Besides all of the above, if you get the SuperDish 121 peaked with no reception problems on some transponders on each satellite, but still have a problem on some transponders, then you may have a bad transponder.

    If you find you have bad equipment, you may not be able to get a replacement LNBF for 119/121. If this is the case, respond with your zip code and programming package and I'm sure someone will help with an alternative solution (Dish 500+ or Wing Dish for 61.5, etc...)

    Looks like you have at least one HD receiver and seems like you would have either 61.5 or 129, and then a DPP 44 for 4 orbital locations.

    Hope this helps.
    Last edited: Sep 13, 2006
  3. tigerjuju

    tigerjuju Thread Starter New Member

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    wow, thanks for the detailed reply.

    1. I check recently. There does not seem to be any slipperage with the dish position. There are a few tall trees in the general direction to where the dish is pointing, but base on visual inspection I don't believe they are in the way, unless the dish needs a much wider range of open sky view than just where the LNB is pointing.

    2. I don't think there is a transponder problem. For most channels I have problems with, they usually works later in the night, just not during the day. That seems to suggest I have borderline acceptable signal strength.

    3. I did start with the AZ/EL/SK recommended for my zip code before I start fine tune the dish position. from my understanding, 110 & 119 are satellites with stronger signals. That makes them easier to be used for initial dish positioning. Since satellite 121 transmits in much lower power, it's better to adjust 121 later for the final fine tuning of the dish position. But even at the strongest signal I can get from 121, I still see problems (describe above) with many channels from the transponders of 121. Channels on 121 seems to be the most unstable compare to 110 & 119. I'm affraid if I adust the dish to max the signal from 110 instead of 121, it will make signals from 121 even weaker.

    4. I'm using the $14 satellite finder I bought from ebay to determine the signal strength, not the signal strength meter show in the receiver's installation menu. I hooked up the satellite finder between the 121 LNB and DP34 switch when adjusting the dish position, and the receiver hooked to the other end of DP34 to provide power. Is there any problem with doing it this way for measuring signal strength?

    5. I'm not getting and HD from 61.5 or 129 at this point since i only have DP34, and I want to get 110, 119, & 121.

    6. I used to have the order of connection to DP34 as 119, 110, 121, but I just recently changed to 110, 119, 121 instead. I don't see any difference in signal strength either way.

    I can double check the RG-6 wire ratings again. I think the chance is pretty slim on this one. But outside of that, I don't have much else to try next.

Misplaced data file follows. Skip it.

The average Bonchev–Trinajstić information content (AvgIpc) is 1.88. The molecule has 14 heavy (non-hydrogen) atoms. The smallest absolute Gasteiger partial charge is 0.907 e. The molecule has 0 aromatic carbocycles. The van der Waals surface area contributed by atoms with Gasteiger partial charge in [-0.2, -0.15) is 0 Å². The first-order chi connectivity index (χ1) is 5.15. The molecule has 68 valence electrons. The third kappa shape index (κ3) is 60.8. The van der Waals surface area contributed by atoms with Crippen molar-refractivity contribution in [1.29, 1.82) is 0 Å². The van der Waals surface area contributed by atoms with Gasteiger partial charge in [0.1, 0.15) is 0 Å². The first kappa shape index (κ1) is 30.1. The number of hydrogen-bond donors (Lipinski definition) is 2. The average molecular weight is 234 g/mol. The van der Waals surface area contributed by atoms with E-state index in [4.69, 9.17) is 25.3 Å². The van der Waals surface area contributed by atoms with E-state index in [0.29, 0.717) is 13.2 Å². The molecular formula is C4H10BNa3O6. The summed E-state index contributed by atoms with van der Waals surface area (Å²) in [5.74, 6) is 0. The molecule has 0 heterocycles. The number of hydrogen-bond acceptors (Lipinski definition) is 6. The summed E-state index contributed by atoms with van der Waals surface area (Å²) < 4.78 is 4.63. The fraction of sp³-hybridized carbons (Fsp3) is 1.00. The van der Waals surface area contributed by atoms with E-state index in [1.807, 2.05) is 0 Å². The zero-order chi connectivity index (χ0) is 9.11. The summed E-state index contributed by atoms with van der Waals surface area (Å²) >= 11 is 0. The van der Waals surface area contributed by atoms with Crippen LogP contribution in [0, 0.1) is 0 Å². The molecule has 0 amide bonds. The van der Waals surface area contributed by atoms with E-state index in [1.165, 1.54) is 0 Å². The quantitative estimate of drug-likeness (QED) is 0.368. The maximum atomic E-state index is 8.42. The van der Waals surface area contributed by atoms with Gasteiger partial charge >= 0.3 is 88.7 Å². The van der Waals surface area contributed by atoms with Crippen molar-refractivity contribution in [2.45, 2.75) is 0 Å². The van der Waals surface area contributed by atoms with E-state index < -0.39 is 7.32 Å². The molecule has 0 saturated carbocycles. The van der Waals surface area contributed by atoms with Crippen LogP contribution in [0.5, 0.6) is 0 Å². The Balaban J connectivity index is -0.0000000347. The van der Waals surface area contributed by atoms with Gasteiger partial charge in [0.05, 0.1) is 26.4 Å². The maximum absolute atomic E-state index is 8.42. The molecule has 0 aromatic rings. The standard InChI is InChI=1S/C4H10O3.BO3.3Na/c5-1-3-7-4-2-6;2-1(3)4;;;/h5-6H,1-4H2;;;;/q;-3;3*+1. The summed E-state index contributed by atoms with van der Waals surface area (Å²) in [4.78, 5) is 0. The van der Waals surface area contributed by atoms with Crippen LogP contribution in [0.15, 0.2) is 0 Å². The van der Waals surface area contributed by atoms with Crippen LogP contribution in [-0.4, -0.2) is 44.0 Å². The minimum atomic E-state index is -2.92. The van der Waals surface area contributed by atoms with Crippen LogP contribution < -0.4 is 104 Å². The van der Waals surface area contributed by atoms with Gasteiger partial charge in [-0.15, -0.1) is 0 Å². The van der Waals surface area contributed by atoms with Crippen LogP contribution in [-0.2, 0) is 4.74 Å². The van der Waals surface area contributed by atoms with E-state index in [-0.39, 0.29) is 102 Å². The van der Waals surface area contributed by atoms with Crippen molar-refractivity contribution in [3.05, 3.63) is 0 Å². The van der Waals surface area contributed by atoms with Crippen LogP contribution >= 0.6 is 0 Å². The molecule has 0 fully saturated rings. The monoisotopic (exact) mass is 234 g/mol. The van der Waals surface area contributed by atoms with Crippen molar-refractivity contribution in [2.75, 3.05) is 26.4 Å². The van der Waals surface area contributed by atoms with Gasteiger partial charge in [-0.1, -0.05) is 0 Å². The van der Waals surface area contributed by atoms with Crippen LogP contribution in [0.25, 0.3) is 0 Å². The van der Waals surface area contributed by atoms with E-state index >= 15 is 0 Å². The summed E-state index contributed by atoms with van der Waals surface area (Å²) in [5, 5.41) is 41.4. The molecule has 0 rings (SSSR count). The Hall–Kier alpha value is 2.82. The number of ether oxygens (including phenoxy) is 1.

Any additional advise you might be able to provide?
  4. SmityWhity

    SmityWhity Active SatelliteGuys Member

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    I'll just respond to each of your comments.

    1. After reading 2, I don't think this is your problem. However.... You will need some sort of a V-Path from the dish pan to the satellites to receive the signals. If you were in Denver, CO, with a single dish for each: 110 = 177M @ 44; 119 = 190M @ 42; and 121 = 195M @ 41. So you would need a minimum clearance between 177M and 195M. On the elevation, the signals are coming from above, so an obstruction at these elevations does not necessarily mean you will not get a signal. Also, the SuperDish is set for 193M @ 41 in Denver, so I would need the majority of the clearance to the east of the LNBF than to the west, if you were going to try and eye it using the center of the dish.

    2. Unlike AM broadcast stations where signals will vary between night and day do to atmospheric conditions, I don't think this is any concern with DBS/FSS satellite signals. However, the sun can cause the LNBF to heat up and cause problems. There are other posts that says there were a bad batch of SuperDish 121 LNBF's that have a heat problem. I believe this may be your problem. However, you said "For most channels I have problems with", so you may have another problem, maybe foilage.

    3. You can use a Spotbeam to find the satellite, buy should peak on a CONUS beam. However, you should peak 110, then peak 121, without moving more than 1 degree. If you move more than 1 degree, you will either lose 110, or just barely receive it. So you are going to slightly compromise on signal strength for each. With digital, you pretty much either have a signal or you don't.
    Backing up to 2, if you peak 121 to max (both elevation and azimuth) and you receive ALL channels on 121 at night, and have a problem only during the day, then I would say you have a LNBF with a heat problem (unless the trees are expanding during the day :) ).